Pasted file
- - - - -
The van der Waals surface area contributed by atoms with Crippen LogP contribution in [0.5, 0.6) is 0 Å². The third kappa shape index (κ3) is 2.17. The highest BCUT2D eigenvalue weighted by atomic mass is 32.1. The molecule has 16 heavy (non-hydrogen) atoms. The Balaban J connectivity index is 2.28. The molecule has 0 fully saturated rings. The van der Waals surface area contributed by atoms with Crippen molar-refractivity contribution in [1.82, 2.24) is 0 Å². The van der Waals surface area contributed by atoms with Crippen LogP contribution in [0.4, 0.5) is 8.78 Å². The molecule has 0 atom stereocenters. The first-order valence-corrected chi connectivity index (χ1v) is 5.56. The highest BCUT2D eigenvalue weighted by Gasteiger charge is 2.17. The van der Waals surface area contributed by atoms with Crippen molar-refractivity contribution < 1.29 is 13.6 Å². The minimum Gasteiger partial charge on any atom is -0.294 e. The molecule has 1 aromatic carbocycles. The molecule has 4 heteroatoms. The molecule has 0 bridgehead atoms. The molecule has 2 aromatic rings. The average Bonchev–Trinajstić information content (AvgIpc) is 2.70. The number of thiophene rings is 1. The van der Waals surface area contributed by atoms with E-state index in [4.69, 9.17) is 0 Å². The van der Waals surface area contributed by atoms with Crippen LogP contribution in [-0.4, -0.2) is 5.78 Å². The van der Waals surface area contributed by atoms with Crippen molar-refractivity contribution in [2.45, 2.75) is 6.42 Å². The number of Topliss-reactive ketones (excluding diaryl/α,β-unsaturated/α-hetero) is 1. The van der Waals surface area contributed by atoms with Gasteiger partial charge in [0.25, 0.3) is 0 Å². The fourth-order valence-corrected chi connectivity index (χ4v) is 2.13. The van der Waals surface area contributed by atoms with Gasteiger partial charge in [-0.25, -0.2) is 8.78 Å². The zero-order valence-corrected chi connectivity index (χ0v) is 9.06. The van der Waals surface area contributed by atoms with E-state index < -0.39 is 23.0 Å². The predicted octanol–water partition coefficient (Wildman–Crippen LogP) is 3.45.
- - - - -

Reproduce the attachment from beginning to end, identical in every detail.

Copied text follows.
The van der Waals surface area contributed by atoms with Crippen LogP contribution in [0.5, 0.6) is 0 Å². The third kappa shape index (κ3) is 2.17. The highest BCUT2D eigenvalue weighted by atomic mass is 32.1. The molecule has 16 heavy (non-hydrogen) atoms. The Balaban J connectivity index is 2.28. The molecule has 0 fully saturated rings. The van der Waals surface area contributed by atoms with Crippen molar-refractivity contribution in [1.82, 2.24) is 0 Å². The van der Waals surface area contributed by atoms with Crippen LogP contribution in [0.4, 0.5) is 8.78 Å². The molecule has 0 atom stereocenters. The first-order valence-corrected chi connectivity index (χ1v) is 5.56. The highest BCUT2D eigenvalue weighted by Gasteiger charge is 2.17. The van der Waals surface area contributed by atoms with Crippen molar-refractivity contribution < 1.29 is 13.6 Å². The minimum Gasteiger partial charge on any atom is -0.294 e. The molecule has 1 aromatic carbocycles. The molecule has 4 heteroatoms. The molecule has 0 bridgehead atoms. The molecule has 2 aromatic rings. The average Bonchev–Trinajstić information content (AvgIpc) is 2.70. The number of thiophene rings is 1. The van der Waals surface area contributed by atoms with E-state index in [4.69, 9.17) is 0 Å². The van der Waals surface area contributed by atoms with Crippen LogP contribution in [-0.4, -0.2) is 5.78 Å². The van der Waals surface area contributed by atoms with Crippen molar-refractivity contribution in [2.45, 2.75) is 6.42 Å². The number of Topliss-reactive ketones (excluding diaryl/α,β-unsaturated/α-hetero) is 1. The van der Waals surface area contributed by atoms with Gasteiger partial charge in [0.25, 0.3) is 0 Å². The fourth-order valence-corrected chi connectivity index (χ4v) is 2.13. The van der Waals surface area contributed by atoms with Gasteiger partial charge in [-0.25, -0.2) is 8.78 Å². The zero-order valence-corrected chi connectivity index (χ0v) is 9.06. The van der Waals surface area contributed by atoms with E-state index < -0.39 is 23.0 Å². The predicted octanol–water partition coefficient (Wildman–Crippen LogP) is 3.45.